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Trying to figure out if I can ER in a year
Old 10-18-2013, 10:33 PM   #1
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Trying to figure out if I can ER in a year

I致e been watching from the weeds for about nine months and have finally joined the forum. I知 excited to find a group of kindred spirits.

I知 hoping to partially ER in about a year and I知 trying to make sure I知 not missing something I need to know or think about.

I am currently 54 and my husband is 64. We have no children. He has been retired for about 13 years and draws two pensions, both of which increase each year by almost the amount of CPI. (About 80% of the pension income will be available to me as a survivor benefit if necessary.) He will take social security at FRA. I plan to work part time until I知 62 when I will take social security. Our basic living expenses (food, shelter, insurance, health care and taxes) are a little more than covered by the pensions and my husband痴 social security. We own our home and have no debt.

To maintain our current lifestyle, we will initially need to withdraw 3% or less from our retirement assets, first from taxable accounts (about 15% of our assets, good for about six or seven years by my estimate) and then tax deferred, and shouldn稚 have the need for a 4% withdrawal rate until I知 at least 70. I have run our scenario through a number of retirement calculators and get a green light on all of them. The biggest, scariest unknown, of course, is health insurance.

I know about recommended SWR, sequence of returns risk, RMD and early withdrawal penalties on tax deferred accounts, taxability of SS benefits, and enough to put together a 田ouch potato portfolio to keep investing expenses as low as possible. I need to learn more about how to create an income stream, though I致e done some reading on the subject. What other things should I be considering? Is there something major that I知 missing in my planning process?

Thanks in advance for your thoughts.

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Old 10-22-2013, 09:02 AM   #2
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Knowing that you "don't know" something is a powerful tool ! It sounds like you are in great shape. For Healthcare you can look at what the exchanges are costing and factor that into your calculations.

"For the time being no discipline brings joy, but seems grievous and painful; but afterwards it yields a peaceable fruit of righteousness to those who have been trained by it." ~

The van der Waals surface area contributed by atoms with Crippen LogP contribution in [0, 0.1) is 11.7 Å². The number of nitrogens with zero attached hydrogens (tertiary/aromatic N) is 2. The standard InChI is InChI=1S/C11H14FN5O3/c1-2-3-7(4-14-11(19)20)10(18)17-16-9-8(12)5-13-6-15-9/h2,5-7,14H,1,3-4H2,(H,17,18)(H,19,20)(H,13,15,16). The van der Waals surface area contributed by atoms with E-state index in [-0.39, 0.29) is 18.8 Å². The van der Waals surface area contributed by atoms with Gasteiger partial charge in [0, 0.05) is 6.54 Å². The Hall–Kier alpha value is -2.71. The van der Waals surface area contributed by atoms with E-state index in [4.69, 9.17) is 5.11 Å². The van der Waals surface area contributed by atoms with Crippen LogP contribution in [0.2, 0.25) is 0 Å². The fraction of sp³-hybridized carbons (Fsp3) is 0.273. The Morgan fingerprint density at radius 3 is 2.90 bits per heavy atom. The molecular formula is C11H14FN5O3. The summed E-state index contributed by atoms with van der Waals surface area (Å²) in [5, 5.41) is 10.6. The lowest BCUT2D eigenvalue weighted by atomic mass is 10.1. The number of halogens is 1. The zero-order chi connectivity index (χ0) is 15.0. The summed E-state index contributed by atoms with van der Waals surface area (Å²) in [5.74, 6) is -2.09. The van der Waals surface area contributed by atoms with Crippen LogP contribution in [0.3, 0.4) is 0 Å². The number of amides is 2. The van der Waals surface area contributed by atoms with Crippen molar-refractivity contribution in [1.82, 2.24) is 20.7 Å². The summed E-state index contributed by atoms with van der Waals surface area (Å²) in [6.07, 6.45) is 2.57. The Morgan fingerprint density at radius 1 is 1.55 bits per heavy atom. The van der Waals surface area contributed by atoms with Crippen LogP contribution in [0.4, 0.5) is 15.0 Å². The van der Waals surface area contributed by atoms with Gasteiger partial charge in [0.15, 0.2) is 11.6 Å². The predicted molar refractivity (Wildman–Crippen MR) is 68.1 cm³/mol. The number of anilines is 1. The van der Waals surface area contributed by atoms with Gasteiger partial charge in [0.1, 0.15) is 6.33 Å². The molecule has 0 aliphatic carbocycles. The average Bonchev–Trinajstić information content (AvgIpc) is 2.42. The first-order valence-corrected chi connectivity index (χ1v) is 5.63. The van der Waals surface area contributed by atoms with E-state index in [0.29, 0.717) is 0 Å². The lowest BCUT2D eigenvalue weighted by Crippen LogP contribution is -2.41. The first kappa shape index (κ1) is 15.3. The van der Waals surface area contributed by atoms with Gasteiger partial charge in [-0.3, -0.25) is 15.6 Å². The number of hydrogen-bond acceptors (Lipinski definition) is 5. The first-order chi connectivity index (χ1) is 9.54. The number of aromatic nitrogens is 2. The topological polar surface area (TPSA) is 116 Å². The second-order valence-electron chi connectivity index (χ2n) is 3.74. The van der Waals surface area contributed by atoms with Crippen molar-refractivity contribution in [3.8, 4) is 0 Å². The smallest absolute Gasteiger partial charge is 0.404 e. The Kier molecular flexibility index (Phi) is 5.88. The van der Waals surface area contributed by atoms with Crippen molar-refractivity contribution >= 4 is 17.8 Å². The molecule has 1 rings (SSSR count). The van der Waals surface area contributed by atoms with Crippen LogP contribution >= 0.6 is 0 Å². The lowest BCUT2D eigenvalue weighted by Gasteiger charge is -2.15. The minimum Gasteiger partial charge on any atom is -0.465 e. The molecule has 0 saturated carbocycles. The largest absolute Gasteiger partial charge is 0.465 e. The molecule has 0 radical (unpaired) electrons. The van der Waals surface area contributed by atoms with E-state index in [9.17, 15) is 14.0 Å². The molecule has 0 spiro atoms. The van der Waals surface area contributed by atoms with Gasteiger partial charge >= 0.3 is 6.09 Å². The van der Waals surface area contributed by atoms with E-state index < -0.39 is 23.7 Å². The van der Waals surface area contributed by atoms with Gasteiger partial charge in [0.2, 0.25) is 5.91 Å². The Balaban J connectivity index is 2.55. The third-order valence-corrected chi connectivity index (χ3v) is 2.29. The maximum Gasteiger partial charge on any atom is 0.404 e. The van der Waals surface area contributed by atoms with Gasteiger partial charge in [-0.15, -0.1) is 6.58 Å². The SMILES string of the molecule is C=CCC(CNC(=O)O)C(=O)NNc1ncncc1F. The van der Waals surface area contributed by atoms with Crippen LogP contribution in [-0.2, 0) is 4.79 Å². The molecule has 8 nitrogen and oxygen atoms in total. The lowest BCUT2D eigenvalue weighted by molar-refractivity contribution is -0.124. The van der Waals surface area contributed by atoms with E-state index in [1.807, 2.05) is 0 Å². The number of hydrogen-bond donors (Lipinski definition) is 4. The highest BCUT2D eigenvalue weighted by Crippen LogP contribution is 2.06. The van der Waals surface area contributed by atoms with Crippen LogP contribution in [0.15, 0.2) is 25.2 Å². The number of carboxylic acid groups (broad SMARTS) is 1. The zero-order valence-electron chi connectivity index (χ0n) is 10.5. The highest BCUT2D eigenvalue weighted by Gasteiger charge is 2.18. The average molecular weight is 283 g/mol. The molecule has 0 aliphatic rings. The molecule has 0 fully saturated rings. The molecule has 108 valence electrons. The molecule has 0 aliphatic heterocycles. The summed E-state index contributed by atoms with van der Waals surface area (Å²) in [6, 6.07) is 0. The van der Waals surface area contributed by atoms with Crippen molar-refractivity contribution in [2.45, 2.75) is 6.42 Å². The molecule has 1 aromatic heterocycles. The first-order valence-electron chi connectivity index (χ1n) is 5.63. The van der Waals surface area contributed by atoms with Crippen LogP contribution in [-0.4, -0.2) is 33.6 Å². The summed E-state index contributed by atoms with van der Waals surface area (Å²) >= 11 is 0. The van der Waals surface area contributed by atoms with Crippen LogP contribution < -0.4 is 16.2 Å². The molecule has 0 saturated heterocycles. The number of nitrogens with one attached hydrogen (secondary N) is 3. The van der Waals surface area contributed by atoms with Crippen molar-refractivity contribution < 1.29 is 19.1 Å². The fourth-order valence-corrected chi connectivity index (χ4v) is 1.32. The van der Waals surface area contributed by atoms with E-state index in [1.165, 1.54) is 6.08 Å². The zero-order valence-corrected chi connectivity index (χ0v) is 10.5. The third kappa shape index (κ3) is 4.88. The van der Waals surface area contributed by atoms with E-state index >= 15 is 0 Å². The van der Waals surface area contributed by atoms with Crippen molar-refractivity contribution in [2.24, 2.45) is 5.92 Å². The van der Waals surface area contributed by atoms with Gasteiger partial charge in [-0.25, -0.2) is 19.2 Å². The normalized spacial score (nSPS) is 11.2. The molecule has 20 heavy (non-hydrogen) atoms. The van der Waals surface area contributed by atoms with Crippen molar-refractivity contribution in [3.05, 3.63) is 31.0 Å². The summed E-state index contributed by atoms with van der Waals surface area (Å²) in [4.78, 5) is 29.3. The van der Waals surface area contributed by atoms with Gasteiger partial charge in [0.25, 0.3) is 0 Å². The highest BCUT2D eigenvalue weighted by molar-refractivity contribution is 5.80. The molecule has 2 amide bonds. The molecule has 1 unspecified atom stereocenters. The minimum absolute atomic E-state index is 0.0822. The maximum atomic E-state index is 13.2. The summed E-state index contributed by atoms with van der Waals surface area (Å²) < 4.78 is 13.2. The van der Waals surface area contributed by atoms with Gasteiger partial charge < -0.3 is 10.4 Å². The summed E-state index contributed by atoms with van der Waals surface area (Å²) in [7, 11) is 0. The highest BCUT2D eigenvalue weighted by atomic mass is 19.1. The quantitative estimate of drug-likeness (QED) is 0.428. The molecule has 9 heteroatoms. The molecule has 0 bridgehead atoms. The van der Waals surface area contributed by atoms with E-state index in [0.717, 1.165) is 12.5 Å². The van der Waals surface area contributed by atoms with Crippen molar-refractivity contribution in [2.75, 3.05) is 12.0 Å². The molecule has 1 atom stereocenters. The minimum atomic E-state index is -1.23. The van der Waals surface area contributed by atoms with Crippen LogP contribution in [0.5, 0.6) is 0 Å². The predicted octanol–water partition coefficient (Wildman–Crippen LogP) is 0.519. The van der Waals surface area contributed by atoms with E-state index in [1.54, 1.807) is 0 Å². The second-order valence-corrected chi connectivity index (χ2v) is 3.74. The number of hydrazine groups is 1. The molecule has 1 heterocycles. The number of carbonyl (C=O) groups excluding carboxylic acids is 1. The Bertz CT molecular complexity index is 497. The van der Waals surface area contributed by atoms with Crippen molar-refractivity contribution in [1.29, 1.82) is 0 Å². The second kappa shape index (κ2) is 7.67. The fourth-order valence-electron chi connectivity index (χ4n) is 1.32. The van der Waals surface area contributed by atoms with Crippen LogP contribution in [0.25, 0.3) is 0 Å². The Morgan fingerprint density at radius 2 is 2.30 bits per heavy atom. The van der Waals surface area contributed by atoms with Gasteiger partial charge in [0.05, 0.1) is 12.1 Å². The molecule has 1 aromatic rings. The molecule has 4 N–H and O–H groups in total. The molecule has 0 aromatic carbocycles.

Hebrews 12:11

ER'd in June 2015 at age 52. Initial WR 3%. 50/40/10 (Equity/Bond/Short Term) AA.
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Old 10-22-2013, 01:11 PM   #3
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Fidelity's RIP calculator does a good job at attempting to predict(you must break out monthly costs). You do have to create an account, but you don't have to fund it.
Sounds like you're well prepared.

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Old 10-22-2013, 03:39 PM   #4
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Originally Posted by OutdoorsNW View Post
.....I need to learn more about how to create an income stream, though I致e done some reading on the subject. What other things should I be considering? Is there something major that I知 missing in my planning process?....
I've been retired 22 months and see no need to create an income stream. My WR is ~3% as well and I'm living solely on withdrawals until I tap into pensions and SS in my mid-late 60s and 70.

I spend income from my taxable portfolio but that would only provide ~1/3 of our annual spending. The rest comes from the nestegg. I know in good years that appreciation on the taxable portfolio and income and appreciation on the tax-deferred and tax-free portfolios will be larger than my withdrawals and in poor years it will be less but it will all even out over time. As long as my WR isn't excessive I see no need to create income streams - money is fungible and $1 of income can support our spending needs the same as $1 of principal.
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